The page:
Rep. Alexandria Ocasio-Cortez: If people want to really blow up one figure here or one word there, I would argue that they're missing the forest for the trees.  I think that there's a lot of people more concerned about being precisely, factually, and semantically correct than about being morally right.

Anderson Cooper: But being factually correct is important –

Rep. Alexandria Ocasio-Cortez: It's absolutely important.  And whenever I make a mistake. I say, "Okay, this was clumsy." and then I restate what my point was.  But it's – it's not the same thing as – as the president lying about immigrants.  It's not the same thing, at all.

Might there be some connection between fuzzy math from this person who wants to take away 70% of the earnings of "the rich," and her failure to understand the issues or the implications of her ideas?  Cooper wasn't about to ask.

Cooper also superficially brought up Venezuela and Cuba as examples of the failed socialism Ocasio-Cortez proposes as a self-described "radical," allowing her to evade that issue with aplomb.

Anderson Cooper: When people hear the word socialism, they think Soviet Union, Cuba, Venezuela.  Is that what you have in mind?

Rep. Alexandria Ocasio-Cortez: Of course (LAUGH) not.  What we have in mind – and what of my – and my policies most closely re – resemble what we see in the U.K., in Norway, in Finland, in Sweden.

Memo to morons: Neither Sweden, nor Britain, nor Norway has a socialist command economy.  Some are led by right-wingers.  All of them pay for state projects such as health care through high taxes.  Shouldn't Cooper have brought up that the Other People's Money has run out on Britain's socialist health system, and there's been a problem with ambulances dumping patients at the hospital doors, in addition to long waiting lines, and horrors such as the killing of baby Charlie Gard?  All of that, courtesy of government control of health care.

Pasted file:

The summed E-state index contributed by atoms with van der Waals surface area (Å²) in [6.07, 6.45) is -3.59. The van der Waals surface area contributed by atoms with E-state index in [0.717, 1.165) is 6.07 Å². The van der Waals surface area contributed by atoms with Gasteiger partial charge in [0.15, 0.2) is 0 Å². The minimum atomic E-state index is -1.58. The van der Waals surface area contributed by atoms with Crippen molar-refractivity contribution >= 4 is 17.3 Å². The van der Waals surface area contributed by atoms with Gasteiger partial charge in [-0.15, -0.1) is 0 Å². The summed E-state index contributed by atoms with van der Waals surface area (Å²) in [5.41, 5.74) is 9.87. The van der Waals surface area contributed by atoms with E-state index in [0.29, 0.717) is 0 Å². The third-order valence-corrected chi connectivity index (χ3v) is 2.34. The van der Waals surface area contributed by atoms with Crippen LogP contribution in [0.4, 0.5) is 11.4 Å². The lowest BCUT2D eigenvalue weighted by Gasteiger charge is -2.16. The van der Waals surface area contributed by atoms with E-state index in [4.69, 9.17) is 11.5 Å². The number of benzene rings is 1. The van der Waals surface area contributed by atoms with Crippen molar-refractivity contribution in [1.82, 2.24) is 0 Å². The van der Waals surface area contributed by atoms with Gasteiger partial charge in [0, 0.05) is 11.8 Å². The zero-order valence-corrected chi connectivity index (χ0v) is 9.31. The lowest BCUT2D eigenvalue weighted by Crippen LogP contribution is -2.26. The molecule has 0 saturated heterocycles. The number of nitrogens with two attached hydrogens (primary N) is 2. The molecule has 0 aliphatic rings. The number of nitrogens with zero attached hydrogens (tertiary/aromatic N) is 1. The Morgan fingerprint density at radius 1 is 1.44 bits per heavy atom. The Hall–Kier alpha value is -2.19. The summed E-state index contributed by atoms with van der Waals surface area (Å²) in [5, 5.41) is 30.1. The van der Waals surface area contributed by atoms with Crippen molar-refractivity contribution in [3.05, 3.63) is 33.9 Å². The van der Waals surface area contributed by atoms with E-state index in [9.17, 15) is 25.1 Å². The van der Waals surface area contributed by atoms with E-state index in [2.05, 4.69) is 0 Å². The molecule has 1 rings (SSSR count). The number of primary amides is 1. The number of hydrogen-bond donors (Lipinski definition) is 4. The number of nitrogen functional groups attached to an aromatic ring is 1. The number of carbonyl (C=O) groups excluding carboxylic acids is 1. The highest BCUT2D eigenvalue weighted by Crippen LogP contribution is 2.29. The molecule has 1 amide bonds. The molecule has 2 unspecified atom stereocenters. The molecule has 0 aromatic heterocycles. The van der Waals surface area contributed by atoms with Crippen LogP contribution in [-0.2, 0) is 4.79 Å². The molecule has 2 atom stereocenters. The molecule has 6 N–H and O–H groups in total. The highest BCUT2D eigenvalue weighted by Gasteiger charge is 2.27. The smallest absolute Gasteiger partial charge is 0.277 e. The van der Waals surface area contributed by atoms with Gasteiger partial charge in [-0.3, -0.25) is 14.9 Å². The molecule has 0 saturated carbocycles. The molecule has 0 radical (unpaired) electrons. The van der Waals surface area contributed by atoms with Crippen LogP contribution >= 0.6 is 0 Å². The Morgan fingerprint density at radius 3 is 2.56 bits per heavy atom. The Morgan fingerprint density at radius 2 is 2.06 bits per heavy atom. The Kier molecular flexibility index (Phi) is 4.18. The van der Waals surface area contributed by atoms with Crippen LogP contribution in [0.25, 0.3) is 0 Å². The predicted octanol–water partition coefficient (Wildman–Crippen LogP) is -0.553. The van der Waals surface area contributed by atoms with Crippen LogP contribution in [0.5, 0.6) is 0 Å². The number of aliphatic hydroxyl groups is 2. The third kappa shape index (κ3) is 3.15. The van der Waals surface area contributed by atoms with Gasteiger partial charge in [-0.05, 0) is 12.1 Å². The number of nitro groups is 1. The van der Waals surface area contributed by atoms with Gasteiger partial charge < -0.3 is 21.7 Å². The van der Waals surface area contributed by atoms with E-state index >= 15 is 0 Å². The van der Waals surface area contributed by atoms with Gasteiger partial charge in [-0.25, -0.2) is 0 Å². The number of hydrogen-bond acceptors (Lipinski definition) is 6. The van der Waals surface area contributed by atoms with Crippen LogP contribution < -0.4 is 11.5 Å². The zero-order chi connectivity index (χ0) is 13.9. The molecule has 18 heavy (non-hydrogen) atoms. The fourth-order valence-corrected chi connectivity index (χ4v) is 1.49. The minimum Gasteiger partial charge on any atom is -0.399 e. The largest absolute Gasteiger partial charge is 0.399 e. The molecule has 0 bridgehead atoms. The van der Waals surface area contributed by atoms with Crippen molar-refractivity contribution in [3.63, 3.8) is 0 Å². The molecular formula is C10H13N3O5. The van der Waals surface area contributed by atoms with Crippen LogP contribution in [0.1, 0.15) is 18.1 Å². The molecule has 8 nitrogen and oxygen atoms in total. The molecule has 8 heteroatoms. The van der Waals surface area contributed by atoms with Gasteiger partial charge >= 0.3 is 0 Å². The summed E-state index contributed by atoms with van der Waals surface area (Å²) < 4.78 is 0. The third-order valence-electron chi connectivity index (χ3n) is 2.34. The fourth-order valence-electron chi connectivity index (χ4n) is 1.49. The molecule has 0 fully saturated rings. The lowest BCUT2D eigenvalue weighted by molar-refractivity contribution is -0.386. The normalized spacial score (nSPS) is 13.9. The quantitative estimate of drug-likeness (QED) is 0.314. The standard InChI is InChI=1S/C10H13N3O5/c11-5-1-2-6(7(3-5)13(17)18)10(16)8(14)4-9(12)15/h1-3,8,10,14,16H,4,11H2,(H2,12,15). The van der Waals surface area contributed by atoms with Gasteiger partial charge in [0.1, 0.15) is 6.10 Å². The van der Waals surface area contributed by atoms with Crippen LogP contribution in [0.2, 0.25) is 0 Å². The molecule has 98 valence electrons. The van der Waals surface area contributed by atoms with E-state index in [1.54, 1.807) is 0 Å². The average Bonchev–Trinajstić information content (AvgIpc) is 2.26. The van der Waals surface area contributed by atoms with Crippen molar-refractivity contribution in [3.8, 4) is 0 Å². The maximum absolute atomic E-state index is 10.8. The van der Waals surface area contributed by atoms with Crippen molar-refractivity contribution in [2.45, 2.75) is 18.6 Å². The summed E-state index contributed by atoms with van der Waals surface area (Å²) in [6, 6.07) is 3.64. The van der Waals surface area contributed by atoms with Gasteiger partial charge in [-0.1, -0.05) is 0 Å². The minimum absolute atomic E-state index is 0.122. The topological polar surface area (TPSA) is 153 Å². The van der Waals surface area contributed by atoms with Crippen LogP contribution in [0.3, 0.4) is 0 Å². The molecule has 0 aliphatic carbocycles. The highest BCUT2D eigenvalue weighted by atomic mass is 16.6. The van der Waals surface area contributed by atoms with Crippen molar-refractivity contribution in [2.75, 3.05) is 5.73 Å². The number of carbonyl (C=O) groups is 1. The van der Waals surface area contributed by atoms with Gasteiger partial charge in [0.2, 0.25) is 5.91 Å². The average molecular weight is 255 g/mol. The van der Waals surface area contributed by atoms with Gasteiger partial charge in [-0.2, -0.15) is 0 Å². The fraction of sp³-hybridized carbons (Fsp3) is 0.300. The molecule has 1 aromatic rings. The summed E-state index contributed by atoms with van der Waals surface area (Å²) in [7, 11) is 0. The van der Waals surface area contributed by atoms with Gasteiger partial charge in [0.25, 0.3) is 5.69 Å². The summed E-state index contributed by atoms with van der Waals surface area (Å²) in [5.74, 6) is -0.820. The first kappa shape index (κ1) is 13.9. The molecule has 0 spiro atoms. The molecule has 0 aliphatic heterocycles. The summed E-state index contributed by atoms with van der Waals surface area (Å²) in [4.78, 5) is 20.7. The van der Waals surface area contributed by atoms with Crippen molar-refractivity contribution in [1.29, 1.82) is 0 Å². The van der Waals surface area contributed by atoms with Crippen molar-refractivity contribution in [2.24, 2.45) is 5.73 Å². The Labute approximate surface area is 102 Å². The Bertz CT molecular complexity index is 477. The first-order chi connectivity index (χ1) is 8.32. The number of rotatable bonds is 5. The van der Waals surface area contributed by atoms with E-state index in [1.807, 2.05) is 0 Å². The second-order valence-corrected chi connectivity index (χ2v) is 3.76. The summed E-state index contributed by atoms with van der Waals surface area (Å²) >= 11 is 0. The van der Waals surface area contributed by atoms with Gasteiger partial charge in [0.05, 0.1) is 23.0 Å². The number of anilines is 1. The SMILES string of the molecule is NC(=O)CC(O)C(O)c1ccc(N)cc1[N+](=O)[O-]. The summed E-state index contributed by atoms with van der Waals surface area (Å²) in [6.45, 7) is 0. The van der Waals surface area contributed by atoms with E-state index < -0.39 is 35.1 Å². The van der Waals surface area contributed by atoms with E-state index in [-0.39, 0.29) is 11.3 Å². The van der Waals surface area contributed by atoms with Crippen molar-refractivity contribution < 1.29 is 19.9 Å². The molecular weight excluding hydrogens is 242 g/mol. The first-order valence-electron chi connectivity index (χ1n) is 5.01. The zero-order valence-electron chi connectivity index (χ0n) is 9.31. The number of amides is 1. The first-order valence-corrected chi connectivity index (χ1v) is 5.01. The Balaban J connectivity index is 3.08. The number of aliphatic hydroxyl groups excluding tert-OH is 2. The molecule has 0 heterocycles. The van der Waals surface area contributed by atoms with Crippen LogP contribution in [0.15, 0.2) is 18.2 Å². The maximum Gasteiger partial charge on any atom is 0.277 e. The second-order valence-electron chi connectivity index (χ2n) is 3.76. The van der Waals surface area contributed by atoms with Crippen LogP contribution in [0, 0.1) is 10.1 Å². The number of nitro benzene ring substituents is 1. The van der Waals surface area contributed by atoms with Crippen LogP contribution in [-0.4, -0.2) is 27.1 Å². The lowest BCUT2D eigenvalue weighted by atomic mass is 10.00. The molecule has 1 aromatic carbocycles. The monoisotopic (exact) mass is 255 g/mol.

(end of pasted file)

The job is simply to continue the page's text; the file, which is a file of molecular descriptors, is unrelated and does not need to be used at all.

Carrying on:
Most Americans hear about this stuff and conclude that More Government is not the answer to their health care issues.

Ocasio-Cortez is also allowed to get away with laughing off how she'd pay for some of her grandiose take-over-the-economy ideas.  No wonder Cooper decided not to bring up her supposed economics degree from Boston University, given that he wanted to make her look good.  Look at how she skirts the question:

Anderson Cooper: How are you going to pay for all of this?

Rep. Alexandria Ocasio-Cortez: No one asks how we're gonna pay for this Space Force.  No one asked how we paid for a $2 trillion tax cut.  We only ask how we pay for it on issues of housing, healthcare and education.  How do we pay for it?  With the same exact mechanisms that we pay for military increases for this Space Force.  For all of these – ambitious policies.

Memo to the pair: Yes, they do.  Ocasio-Cortez brings up the old canards about U.S. military spending being high and how cutting it (which would mean Europe would have to end its fat welfare programs and pay for its own defense) would free up social welfare money, but she has no idea about how expropriatory taxation, which she proposes, shrinks the economy and drives entrepreneurs and wealth-creators, not to mention savers, to Go Galt and simply not participate.  We saw a lot of that with the Obama economy, which, naturally, Cooper fails to bring up.

There's also this:

Anderson Cooper: How to pay for it.

Rep. Alexandria Ocasio-Cortez: We pay more per capita in health care and education for lower outcomes than many other nations.  And so for me, what's unrealistic is – is what we're living in right now.

So Ocasio-Cortez wants us to pay even more on top of that?  What a plan.  No follow-up from Cooper.

What we see here is an amazing effort to build up Ocasio-Cortez, what with the photo-retouching, the omissions, the distorted story, and the softball questions.  Sam Goldwyn, call your office.

The rest of us can dismiss this two-part show as just plain rubbish.

Image credit: 60 Minutes screen grab.